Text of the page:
Document Type : Original Article

Authors

1 Students Research Committee, School of Meshkin Nursing, Ardabil University of Medical Sciences, Ardabil, Iran

2 Social Determinant of Health Research Center, Ardabil University of Medical Sciences, Ardabil, Iran

3 Social Development and Health Promotion Research Center, Health Institute, Kermanshah University of Medical Sciences, Kermanshah, Iran

Abstract

Objective:This study aimed to determine the motivation to helmet use among motorcyclists in Ardabil city using the trans-theoretical model (TTM) motivational interview. Methods: Random cluster sampling was used for this study. Five gas stations were selected from the crowded areas of Ardabil city and motorcyclists who came to these places were randomly interviewed. In this descriptive cross-sectional study, 350 motorcyclists in Ardabil were selected and interviewed by TTM Motivational questionnaire. We used one-way analysis of variance (ANOVA) and linear regression for analysis of data in SPSS software version 20. Results: Findings revealed that 12.6% of respondents consistently wore a helmet when they rode a motorcycle, while 45.2% of helmet non-wearers were uncertain about wearing a helmet in the future. Decisional balance (pros), self-efficacy (decreasing the negative affect situation score), and behavioral process of change can motivate participants to helmet use. Conclusion: Reducing negative social situations and increasing positive emotional states can motivate people to use helmet.

Keywords

Main Subjects

1. World Health Organization (WHO). Global Status Report on Road Safety. WHO; 2018.

2. Barzegar A, Ghadipasha M, Forouzesh M, Valiyari S, Khademi A. Epidemiologic study of traffic crash mortality among motorcycle users in Iran (2011-2017). Chin J Traumatol. 2020;23(4):219-223. doi:10.1016/j. cjtee.2020.05.008.

3. Yadollahi M, Gholamzadeh S. Five-year forecasting deaths caused by traffic accidents in Fars province of Iran. Bull Emerg Trauma 2019; 7(4): 373-80. doi: 10.29252/beat070406.

4. Azami-Aghdash S, Sadeghi-Bazargani H, Shabaninejad H, Abolghasem Gorji H. Injury epidemiology in Iran: a systematic review. J Inj Violence Res 2017; 9(1): 27-40. doi: 10.5249/jivr.v9i1.852.

5. Trifiletti LB, Gielen AC, Sleet DA, Hopkins K. Behavioral and social sciences theories and models: are they used in unintentional injury prevention research? Health Educ Res 2005; 20(3): 298-307. doi: 10.1093/her/cyg126.

6. Bakhtiyari M, Mehmandar MR, Khezeli M, Latifi A, Jouybari TA, Mansournia MA. Estimating the avoidable burden and population attributable fraction of human risk factors of road traffic injuries in iran: application of penalization, bias reduction and sparse data analysis. Int J Inj Contr Saf Promot 2019; 26(4): 405-11. doi: 10.1080/17457300.2019.1660374.

7. Rezapur-Shahkolai F, Khezeli M, Hazavehei SM, Ariapooran S, Soltanian AR, Ahmadi A. The effects of suicidal ideation and constructs of theory of planned behavior on suicidal intention in women: a structural equation modeling approach. BMC Psychiatry 2020; 20(1): 217. doi: 10.1186/ s12888-020-02625-w.

8. Hammond J, Hall S. Using the Transtheoretical Model of Behavior Change to Increase Bicycle Helmet Use. Presented at the annual convention of the International Neuropsychological Society; 2015; Seattle, WA.

9. Glanz K, Rimer BK, Viswanath K. Health Behavior and Health Education: Theory, Research, and Practice. 4th ed. Jossey-Bass; 2008.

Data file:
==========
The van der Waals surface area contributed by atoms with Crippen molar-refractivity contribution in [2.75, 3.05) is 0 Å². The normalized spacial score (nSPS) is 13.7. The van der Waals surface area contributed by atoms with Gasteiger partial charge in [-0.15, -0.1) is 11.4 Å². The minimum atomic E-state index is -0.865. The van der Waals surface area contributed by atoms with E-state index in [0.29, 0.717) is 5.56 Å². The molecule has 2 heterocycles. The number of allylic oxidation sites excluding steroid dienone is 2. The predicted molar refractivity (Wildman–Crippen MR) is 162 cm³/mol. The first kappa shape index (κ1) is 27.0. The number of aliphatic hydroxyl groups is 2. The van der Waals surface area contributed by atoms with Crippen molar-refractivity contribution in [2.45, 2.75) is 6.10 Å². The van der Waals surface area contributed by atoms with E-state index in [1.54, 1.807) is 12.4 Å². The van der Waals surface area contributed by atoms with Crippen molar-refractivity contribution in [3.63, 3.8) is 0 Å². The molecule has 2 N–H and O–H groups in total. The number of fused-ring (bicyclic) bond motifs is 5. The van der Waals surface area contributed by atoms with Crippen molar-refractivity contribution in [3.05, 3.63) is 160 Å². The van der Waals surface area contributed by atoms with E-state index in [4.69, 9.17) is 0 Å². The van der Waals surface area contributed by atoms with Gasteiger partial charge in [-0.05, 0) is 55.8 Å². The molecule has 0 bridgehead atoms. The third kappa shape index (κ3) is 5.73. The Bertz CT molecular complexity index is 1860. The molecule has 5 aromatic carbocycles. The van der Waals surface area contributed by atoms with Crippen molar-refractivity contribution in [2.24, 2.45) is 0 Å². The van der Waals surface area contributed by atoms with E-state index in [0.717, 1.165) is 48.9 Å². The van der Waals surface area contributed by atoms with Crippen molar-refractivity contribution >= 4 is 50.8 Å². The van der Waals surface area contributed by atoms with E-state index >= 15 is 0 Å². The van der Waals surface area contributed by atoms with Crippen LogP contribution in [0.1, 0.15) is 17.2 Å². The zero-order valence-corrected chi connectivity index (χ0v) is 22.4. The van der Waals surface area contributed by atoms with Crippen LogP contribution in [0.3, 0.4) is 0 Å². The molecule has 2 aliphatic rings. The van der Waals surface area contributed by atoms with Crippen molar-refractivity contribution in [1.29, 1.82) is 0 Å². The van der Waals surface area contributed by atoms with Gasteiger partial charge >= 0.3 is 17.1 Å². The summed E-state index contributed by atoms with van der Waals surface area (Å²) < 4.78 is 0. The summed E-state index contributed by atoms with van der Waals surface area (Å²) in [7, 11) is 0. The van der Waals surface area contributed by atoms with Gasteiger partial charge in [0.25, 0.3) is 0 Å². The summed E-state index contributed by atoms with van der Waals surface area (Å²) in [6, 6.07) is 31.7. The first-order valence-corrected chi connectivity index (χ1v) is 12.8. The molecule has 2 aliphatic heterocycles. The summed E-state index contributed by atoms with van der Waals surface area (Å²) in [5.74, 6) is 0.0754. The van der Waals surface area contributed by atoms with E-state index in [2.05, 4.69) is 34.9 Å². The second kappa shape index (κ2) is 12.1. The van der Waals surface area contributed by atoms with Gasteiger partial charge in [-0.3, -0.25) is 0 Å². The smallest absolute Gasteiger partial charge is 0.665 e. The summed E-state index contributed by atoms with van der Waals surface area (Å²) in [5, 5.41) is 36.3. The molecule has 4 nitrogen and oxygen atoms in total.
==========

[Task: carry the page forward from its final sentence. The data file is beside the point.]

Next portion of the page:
10. Narimani S, Farmanbar R, Kazemnejad Leyli E. Predictors of intention to quit smoking among hospital male staff. Journal of Research and Health 2017; 7(2): 674-81.

11. Narimani S, Farmanbar R, Kazemnejad E, Hooshmandi A. Mediating Effects of Self-Efficacy in the Transtheoretical Model among Hospital Male staff of Ardebil University of Medical Sciences in 2014. Biological Forum 2015; 7(2): 806-811.

12. World Health Organization (WHO). Helmets: A Road Safety Manual for Decision-Makers and Practitioners. Geneva, Switzerland: WHO; 2006.

13. Keng SH. Helmet use and motorcycle fatalities in Taiwan. Accid Anal Prev 2005; 37(2): 349-55. doi: 10.1016/j. aap.2004.09.006.

14. Li LP, Li GL, Cai QE, Zhang AL, Lo SK. Improper motorcycle helmet use in provincial areas of a developing country. Accid Anal Prev 2008; 40(6): 1937-42. doi: 10.1016/j.aap.2008.06.019.

15. Adewoye KR, Aremu SK, Olomofe CO, Adeniyi AM, Agbana RD, Abioye OO, et al. The prevalence and determinants of helmet use amongst commercial motorcyclists in Ido-Osi local government area. Arch Environ Occup Health 2020; 75(6): 358-64. doi: 10.1080/19338244.2019.1673692.

16. Armitage CJ, Sheeran P, Conner M, Arden MA. Stages of change or changes of stage? Predicting transitions in transtheoretical model stages in relation to healthy food choice. J Consult Clin Psychol 2004; 72(3): 491-9. doi: 10.1037/0022-006x.72.3.491.

17. Narimani S, Farmanbar R, Mozaffari N, Nemati A, Amani F, Abbasgholizadeh N. Cognitive and behavioral processes and its stages of change for fruit and vegetable consumption among nursing and midwifery staff of Ardabil hospitals, 2016: application of the trans theoretical model. Journal of Health 2018; 9(2): 182-95. doi: 10.29252/j.health.9.2.182. [In Persian].

18. Khosravi A, Emamian MH, Hashemi H, Fotouhi A. Transition in tobacco use stages and its related factors in a longitudinal study. Environ Health Prev Med 2018; 23(1): 39. doi: 10.1186/s12199-018-0728-x.

19. Suh YS, Chung YJ. The effect of nutrition education on the improvement of psychosocial factors related to vegetable and fruit intake of elementary school children in pre-action stages. Korean J Nutr 2009: 43(6):597-606. doi: 10.4163/ kjn.2010.43.6.597.

20. Davidson TL, Jones S, Roy M, Stevenson RJ. The cognitive control of eating and body weight: it’s more than what you “think”. Front Psychol 2019; 10: 62. doi: 10.3389/ fpsyg.2019.00062.